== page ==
Growing in faith
August 3, 2005
It used to be when members of Dayton’s Church of Jesus Christ of Latter-day Saints met on Sunday, they had to get there early to set up their own chairs.
But when they return to their newly renovated building next week, there will be pews awaiting them – 24 wooden benches with plush blue seats.
“We had a nice facility before, but this is just beautiful,” said Bishop Dennis Wheeler. “We’ve heard a lot of reports that people can hardly wait to get their building back.”
Renovations began in June 2004. Since then, members have been driving into Carson City to meet at 2 p.m. for their three-hour services.
So anxious are they to get the new chapel ready for regular meetings, members have volunteered hours of their time and services for cleaning and other preparations.
On Tuesday, young children helped dig earthen holes then placed purple flowers inside. Youths wiped down chairs and stacked them in closets and helped adults with various tasks, ranging from dusting and window cleaning to sweeping out the parking lot.
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Howard “Skip” Glancey, 76, was among those pruning trees.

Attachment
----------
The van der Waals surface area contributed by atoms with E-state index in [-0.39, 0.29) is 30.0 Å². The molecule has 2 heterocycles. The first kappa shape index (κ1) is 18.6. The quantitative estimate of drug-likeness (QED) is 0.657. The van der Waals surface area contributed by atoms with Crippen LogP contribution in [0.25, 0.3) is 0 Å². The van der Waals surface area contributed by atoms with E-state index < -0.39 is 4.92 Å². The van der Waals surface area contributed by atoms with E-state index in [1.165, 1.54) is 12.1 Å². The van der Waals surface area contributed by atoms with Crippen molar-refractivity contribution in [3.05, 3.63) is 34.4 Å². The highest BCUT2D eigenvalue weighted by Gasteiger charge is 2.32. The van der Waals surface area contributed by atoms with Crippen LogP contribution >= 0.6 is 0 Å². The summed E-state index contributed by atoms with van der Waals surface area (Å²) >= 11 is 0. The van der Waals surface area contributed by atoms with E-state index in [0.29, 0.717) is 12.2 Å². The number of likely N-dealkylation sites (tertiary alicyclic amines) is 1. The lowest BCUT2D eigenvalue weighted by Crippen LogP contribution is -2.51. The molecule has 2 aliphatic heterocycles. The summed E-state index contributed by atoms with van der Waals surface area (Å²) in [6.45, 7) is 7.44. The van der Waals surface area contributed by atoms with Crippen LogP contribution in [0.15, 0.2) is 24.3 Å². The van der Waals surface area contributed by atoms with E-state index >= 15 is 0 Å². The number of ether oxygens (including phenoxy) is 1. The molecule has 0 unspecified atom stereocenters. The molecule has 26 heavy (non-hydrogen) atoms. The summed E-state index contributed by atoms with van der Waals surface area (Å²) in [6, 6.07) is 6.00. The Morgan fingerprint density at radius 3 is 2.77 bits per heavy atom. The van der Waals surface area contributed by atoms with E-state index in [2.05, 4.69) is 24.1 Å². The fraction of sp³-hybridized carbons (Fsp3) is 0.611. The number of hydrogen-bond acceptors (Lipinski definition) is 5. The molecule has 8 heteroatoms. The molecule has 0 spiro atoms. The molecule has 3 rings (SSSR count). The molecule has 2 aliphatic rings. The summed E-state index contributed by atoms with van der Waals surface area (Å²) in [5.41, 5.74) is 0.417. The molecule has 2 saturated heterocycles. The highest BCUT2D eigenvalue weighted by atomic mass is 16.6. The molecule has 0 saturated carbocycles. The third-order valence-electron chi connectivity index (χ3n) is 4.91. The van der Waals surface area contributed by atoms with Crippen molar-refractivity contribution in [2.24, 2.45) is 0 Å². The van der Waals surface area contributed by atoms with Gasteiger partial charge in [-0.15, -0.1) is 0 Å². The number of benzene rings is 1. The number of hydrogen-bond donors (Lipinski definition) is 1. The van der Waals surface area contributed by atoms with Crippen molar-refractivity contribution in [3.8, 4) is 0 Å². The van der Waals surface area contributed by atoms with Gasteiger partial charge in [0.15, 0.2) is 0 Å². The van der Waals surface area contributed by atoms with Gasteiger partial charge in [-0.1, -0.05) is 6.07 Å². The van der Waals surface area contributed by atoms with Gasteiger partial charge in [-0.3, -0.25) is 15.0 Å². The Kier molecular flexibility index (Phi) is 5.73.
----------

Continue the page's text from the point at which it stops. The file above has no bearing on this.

“I want the place to look nice and presentable to the public,” he said.
It’s an attitude that trickles down to the youngest members. From 14-year-old Devin Galloway – who explained his service simply, “I believe that this church is true and I want to help it” – to the Fowler sisters.
“We want to help the church so it would look good,” began Hannah Fowler, 8. “… so it can be a spiritual place,” finished her older sister, Kaleigh, 11.
Glancey moved to Dayton from Orem, Utah, 10 years ago. At the time, he said, about 50 people attended the church there.
Now, about 700 members live in the Dayton area with more than 250 attending regularly.
He is heartened by the growth.
“We’re all God’s children, and we all need to follow what he asks us to do,” he said. “To do that, we need to know what that is he asks of us. This church has the answers – what we need to do to return to live with Jesus Christ.”
But with growth also comes complications. The new building is not the only change members will see over the next week.
At a special meeting Sunday evening, the membership – called a ward – will be divided into two wards, to meet at different times in the same building.
The news has been met with a mixed reaction.
“I’m kind of sad because I know I won’t be with some of my friends,” said Riley Fraser, 14. “But it’s a lot better, because we were really crowded before.”
Before the first services are held, the church will be open to the public for open houses tonight and Saturday.
“We welcome people from all faiths,” Bishop Wheeler said. “You will see examples of the programs we implement for children, youths and adults. And you will get a feel for how we worship.”
n Contact Teri Vance at firstname.lastname@example.org or at 881-1272.